By Anton Constantinou
Most business trips follow a similar format: you book yourself a place to stay, hop on a plane, attend a meeting or two and then return home. The quicker the visit, the less likely you are to get bogged down in the planning of it. And even then, a travel manager will probably handle the bulk of the organising.
Learning a new language, or, say, enlisting the help of a shipping company only really come into the equation with trips of a month or more.
But, what if a simple cultural difference could make or break that all-important business lunch abroad? What if something as small as picking up your fork with the wrong hand sent alarm bells running through heads of prospective clients.
Here in the UK we pride ourselves on being the land of social graces. Travel overseas, however, and those ps and qs quickly take on a whole new meaning. To help you navigate your way through the complicated field of foreign customs, we’ve compiled this handy guide to dining etiquette around the world. Feast your eyes:
Orderliness is next to godliness in German culture, hence the popular phrase, “Ordnung muss sein” (there must be order). But orderliness doesn’t stop at the dining table:
Arrive on time
Germans don’t do fashionably late – least of all at business lunches.
Ensure everyone is seated and has food on their plates. It’s standard practice for a host to then say “guten appetit” before anyone launches into their first bite.
Don’t ask for tap water (if eating out)
German’s don’t tend to drink it as a rule, so instead ask for mineral or sparkling water in a restaurant.
The very word “etiquette” has its origins in France, so expect a rule or two when it comes to food.
Keep your hands visible
The French consider it rude for you to put your hands in your lap while eating, and placing your elbows on the table is just as bad. A safe halfway option is to lightly balance your forearms on the edge of table with your palms held face down.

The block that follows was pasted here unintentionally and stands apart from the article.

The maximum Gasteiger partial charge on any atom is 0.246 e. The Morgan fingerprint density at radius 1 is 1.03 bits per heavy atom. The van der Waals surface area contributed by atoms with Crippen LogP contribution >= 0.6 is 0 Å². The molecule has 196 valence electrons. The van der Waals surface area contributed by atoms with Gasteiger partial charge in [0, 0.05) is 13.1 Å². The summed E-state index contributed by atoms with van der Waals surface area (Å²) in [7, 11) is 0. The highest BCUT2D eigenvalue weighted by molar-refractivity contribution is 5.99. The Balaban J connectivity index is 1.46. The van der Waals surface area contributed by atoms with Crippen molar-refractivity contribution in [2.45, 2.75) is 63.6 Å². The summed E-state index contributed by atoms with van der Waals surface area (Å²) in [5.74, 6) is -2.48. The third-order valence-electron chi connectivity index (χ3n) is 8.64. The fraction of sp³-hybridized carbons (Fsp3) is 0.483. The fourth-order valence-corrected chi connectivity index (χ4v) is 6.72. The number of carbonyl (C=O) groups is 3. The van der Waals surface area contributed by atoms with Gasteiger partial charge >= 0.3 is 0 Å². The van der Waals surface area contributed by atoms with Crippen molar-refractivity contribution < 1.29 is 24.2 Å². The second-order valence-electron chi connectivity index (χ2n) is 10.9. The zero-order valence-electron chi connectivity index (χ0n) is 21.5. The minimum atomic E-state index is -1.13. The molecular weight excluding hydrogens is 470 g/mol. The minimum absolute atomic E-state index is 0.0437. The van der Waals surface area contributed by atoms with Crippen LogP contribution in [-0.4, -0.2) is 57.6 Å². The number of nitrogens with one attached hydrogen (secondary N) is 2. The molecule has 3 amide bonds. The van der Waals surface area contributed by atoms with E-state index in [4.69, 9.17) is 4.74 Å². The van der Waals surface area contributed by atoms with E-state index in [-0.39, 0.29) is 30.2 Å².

Never pour your own drink
Wait for a server to fill your glass. At a dinner party, it’s customary for a host to do the pouring. Also remember not to take your first sip until the host says “a votre santé” (cheers), or something to that effect.
Know your place at the table
Typically, the most honoured person will sit at the head of the table. The second and third most important guests should be seated first to the left and then to the right of the head.
A keen emphasis on face-to-face contact and familiarity keeps Italians ahead of other Europeans in terms of warmth. Dress well, arrive with an appetite and learn a bit of the local lingo to give the best possible first impression.
Italians have a reputation for dragging out meals. Business lunches can often run for three to four hours, so be sure to book out your afternoon if necessary.
Order an espresso, not a cappuccino (with your evening meal)
Cappuccinos are only acceptable in the morning or afternoon. Italians instead prefer to have a post dinner shot of espresso.
Don’t ask for extra parmigiano
Many Italian meals are prepared specifically to be eaten without parmesan, and requesting it could be taken as an insult. Don’t ask for it unless it’s offered to you.
Singapore is a hugely diverse culture, with Malay, south Asian and European influences. That same diversity is reflected in the city-state’s dining decorum
Watch your feet
When dining in the presence of Singaporeans, ensure the soles of your feet are face down and not pointing at anyone.
Choose the right cutlery
If eating at a Chinese restaurant, remember to use chopsticks. Practice beforehand if necessary. At the end of your meal, remember to place them back on the chopstick rest, else the waiter may think you’re not finished.